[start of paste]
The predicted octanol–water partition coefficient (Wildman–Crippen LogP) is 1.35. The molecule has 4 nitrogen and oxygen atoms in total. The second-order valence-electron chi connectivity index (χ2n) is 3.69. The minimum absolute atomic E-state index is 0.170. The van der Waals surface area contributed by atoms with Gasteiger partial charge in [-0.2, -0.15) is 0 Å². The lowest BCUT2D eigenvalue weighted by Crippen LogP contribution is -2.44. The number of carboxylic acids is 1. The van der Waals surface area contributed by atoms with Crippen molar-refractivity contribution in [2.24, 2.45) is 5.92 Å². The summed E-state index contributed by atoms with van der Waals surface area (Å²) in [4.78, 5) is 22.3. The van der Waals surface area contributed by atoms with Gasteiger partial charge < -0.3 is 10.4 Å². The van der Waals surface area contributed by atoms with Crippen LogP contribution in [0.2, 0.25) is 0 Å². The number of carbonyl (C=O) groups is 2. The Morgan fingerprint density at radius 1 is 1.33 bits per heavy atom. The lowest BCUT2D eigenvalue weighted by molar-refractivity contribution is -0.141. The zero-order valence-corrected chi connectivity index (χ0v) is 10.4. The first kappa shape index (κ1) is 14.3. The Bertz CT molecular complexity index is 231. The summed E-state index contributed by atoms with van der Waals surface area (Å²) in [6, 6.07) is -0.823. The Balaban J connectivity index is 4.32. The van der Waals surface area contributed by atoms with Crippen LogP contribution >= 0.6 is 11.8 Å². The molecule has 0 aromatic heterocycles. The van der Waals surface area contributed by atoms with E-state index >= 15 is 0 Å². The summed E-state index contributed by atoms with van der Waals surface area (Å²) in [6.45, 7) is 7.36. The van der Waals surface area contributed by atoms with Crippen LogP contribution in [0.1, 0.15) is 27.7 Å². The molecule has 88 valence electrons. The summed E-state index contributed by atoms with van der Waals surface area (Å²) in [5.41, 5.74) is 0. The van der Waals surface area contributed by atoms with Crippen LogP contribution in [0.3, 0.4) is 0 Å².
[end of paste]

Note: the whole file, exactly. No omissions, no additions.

The predicted octanol–water partition coefficient (Wildman–Crippen LogP) is 1.35. The molecule has 4 nitrogen and oxygen atoms in total. The second-order valence-electron chi connectivity index (χ2n) is 3.69. The minimum absolute atomic E-state index is 0.170. The van der Waals surface area contributed by atoms with Gasteiger partial charge in [-0.2, -0.15) is 0 Å². The lowest BCUT2D eigenvalue weighted by Crippen LogP contribution is -2.44. The number of carboxylic acids is 1. The van der Waals surface area contributed by atoms with Crippen molar-refractivity contribution in [2.24, 2.45) is 5.92 Å². The summed E-state index contributed by atoms with van der Waals surface area (Å²) in [4.78, 5) is 22.3. The van der Waals surface area contributed by atoms with Gasteiger partial charge < -0.3 is 10.4 Å². The van der Waals surface area contributed by atoms with Crippen LogP contribution in [0.2, 0.25) is 0 Å². The number of carbonyl (C=O) groups is 2. The Morgan fingerprint density at radius 1 is 1.33 bits per heavy atom. The lowest BCUT2D eigenvalue weighted by molar-refractivity contribution is -0.141. The zero-order valence-corrected chi connectivity index (χ0v) is 10.4. The first kappa shape index (κ1) is 14.3. The Bertz CT molecular complexity index is 231. The summed E-state index contributed by atoms with van der Waals surface area (Å²) in [6, 6.07) is -0.823. The Balaban J connectivity index is 4.32. The van der Waals surface area contributed by atoms with Crippen LogP contribution >= 0.6 is 11.8 Å². The molecule has 0 aromatic heterocycles. The van der Waals surface area contributed by atoms with E-state index >= 15 is 0 Å². The summed E-state index contributed by atoms with van der Waals surface area (Å²) in [6.45, 7) is 7.36. The van der Waals surface area contributed by atoms with Crippen LogP contribution in [0.1, 0.15) is 27.7 Å². The molecule has 88 valence electrons. The summed E-state index contributed by atoms with van der Waals surface area (Å²) in [5.41, 5.74) is 0. The van der Waals surface area contributed by atoms with Crippen LogP contribution in [0.3, 0.4) is 0 Å².